HTT do not yet possess a full-scale test facility, although they are constructing one in Toulouse which aims to be the first passenger-carrying test facility. They were able to show me a number of high-quality exhibits explaining how their solution would work, including a full-scale mock-up of their vehicle’s interior complete with augmented reality windows designed to improve the passenger experience (which could be useful during a high-speed burst along a windowless tunnel). It was also possible to take a virtual reality “ride” in an HTT vehicle, while back in the real world, the HTT team proudly showed me a “wall of agreements” comprising signed documents detailing the arrangements that the company already has in place with various countries around the world who are interested in building operational hyperloops.
Putting the UK in the loop…
This ties in nicely with the main reason for our trip to both facilities which was not just to gaze upon the work already done to turn the hyperloop vision into reality, but, more importantly, to investigate how we can direct the brainpower of the innovation community in the UK to help solve the Hyperloop challenges and contribute to the success of this future technology, which could translate into UK economic growth.
The UK’s innovation agency Innovate UK had asked the Transport Systems Catapult (with assistance from the High Value Manufacturing Catapult) to prepare a report on the potential opportunities in terms of jobs and growth that hyperloop and its related technologies could bring the UK supply chain.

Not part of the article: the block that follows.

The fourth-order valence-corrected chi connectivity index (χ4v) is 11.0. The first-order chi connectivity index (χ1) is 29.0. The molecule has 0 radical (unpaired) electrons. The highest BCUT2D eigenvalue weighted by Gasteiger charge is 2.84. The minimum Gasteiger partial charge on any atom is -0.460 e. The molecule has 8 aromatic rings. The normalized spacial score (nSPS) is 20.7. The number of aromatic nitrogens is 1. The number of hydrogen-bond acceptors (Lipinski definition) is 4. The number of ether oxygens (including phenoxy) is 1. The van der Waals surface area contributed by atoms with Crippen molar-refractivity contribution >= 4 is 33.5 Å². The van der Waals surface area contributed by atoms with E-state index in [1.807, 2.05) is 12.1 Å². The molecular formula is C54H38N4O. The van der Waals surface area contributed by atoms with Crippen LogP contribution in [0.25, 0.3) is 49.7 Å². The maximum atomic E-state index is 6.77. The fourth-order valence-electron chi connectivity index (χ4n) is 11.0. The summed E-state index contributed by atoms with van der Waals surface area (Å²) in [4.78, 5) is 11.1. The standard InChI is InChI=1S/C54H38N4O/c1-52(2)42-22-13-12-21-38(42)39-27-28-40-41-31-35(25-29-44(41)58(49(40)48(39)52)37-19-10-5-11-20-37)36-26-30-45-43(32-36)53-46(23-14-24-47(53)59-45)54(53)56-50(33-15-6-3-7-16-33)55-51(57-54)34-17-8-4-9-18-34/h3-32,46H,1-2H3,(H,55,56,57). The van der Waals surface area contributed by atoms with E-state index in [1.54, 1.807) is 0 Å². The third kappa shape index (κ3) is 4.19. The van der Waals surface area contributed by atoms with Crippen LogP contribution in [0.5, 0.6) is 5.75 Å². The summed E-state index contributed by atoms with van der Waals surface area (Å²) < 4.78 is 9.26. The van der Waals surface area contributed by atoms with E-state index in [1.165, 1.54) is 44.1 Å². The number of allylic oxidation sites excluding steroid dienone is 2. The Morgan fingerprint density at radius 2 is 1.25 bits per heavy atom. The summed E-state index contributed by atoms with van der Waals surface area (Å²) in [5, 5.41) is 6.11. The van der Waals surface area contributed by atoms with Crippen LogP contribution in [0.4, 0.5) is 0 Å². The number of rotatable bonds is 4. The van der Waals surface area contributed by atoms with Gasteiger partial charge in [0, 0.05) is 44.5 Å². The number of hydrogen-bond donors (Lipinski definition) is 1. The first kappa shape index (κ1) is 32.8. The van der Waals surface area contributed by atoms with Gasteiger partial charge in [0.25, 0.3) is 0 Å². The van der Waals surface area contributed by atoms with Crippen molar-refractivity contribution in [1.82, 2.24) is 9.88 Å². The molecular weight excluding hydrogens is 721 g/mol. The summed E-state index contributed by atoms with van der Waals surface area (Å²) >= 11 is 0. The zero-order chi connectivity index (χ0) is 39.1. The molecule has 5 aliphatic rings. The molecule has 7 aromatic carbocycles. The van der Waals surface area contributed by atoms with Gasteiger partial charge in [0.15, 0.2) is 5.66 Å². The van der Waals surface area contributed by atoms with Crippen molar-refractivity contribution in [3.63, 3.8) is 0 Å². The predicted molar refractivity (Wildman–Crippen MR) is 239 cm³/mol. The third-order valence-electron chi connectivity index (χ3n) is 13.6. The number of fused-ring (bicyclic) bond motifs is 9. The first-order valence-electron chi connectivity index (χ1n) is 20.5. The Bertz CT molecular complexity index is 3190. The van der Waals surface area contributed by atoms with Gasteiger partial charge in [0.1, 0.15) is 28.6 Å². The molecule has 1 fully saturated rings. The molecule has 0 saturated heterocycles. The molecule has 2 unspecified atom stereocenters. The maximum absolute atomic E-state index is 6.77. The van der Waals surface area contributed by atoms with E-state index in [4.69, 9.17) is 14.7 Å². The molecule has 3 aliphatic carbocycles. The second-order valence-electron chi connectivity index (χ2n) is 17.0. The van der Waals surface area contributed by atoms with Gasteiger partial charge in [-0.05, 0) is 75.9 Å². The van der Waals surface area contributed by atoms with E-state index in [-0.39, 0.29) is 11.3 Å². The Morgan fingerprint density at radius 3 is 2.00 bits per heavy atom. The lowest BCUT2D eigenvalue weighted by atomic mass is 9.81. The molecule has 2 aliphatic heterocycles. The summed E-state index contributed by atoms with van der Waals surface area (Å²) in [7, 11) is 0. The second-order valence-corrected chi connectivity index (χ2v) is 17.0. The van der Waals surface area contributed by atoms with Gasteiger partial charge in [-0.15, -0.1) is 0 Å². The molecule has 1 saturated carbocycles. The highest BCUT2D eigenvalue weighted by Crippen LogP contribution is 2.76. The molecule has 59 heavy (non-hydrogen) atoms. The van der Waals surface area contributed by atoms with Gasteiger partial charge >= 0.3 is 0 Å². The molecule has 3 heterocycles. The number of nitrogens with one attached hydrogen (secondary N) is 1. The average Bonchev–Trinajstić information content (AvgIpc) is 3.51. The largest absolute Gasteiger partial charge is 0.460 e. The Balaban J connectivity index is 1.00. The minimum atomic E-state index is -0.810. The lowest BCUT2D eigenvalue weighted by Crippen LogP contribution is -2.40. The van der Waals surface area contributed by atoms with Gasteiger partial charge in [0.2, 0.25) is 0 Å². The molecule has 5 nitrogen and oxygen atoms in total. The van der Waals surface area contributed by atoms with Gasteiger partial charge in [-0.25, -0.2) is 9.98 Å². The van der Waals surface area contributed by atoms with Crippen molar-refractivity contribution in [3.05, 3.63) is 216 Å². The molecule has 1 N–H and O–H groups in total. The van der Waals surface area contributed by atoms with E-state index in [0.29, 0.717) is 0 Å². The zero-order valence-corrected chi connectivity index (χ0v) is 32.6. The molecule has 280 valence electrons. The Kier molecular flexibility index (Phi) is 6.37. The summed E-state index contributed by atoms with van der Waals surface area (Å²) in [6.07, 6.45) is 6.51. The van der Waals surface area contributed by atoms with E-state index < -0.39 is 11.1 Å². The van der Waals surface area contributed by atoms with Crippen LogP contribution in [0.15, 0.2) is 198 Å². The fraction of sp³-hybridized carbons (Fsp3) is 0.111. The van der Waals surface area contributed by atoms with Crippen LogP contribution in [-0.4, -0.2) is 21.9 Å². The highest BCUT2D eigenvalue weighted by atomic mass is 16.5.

It is worth emphasising that the report was not intended as an assessment of hyperloop’s technical or economic feasibility, but rather as an evaluation of the role that UK companies could play during the further development of the technology.
As a starting point, the TSC team consulted with hyperloop developers (including Virgin Hyperloop One and HTT) and stakeholders from across industry and academia to investigate the main technical requirements and challenges facing hyperloop. We then mapped these challenges onto a graph grading the strengths of the UK supply chain in the key areas identified.
The result is shown below with the ‘x’ axis showing the alignment of UK capabilities with hyperloop requirements (on a scale of 1 to 5 with 1=low, 3=medium and 5=high), and the ‘y’ axis estimating the value to hyperloop development (also on the same scale) of receiving external support in these areas. A colour code was also applied, indicating whether the requirement is short term (roughly 0-2 years), medium term (2-5 years) or longer term (+5 years).
When looking at key areas where public funding investment might be used to stimulate UK industry (pretty much the raison d’être for Innovate UK), the report therefore suggests that enterprise business models, solution architecture, propulsion, energy storage, thermal management and communications technology are all relevant areas where the UK could play a strong role in the development of hyperloop and its related technologies and applications. In the slightly longer term (or maybe in the short term with a view of creating the business case) minimising the cost of infrastructure will also be a key requirement where the UK has proven experience.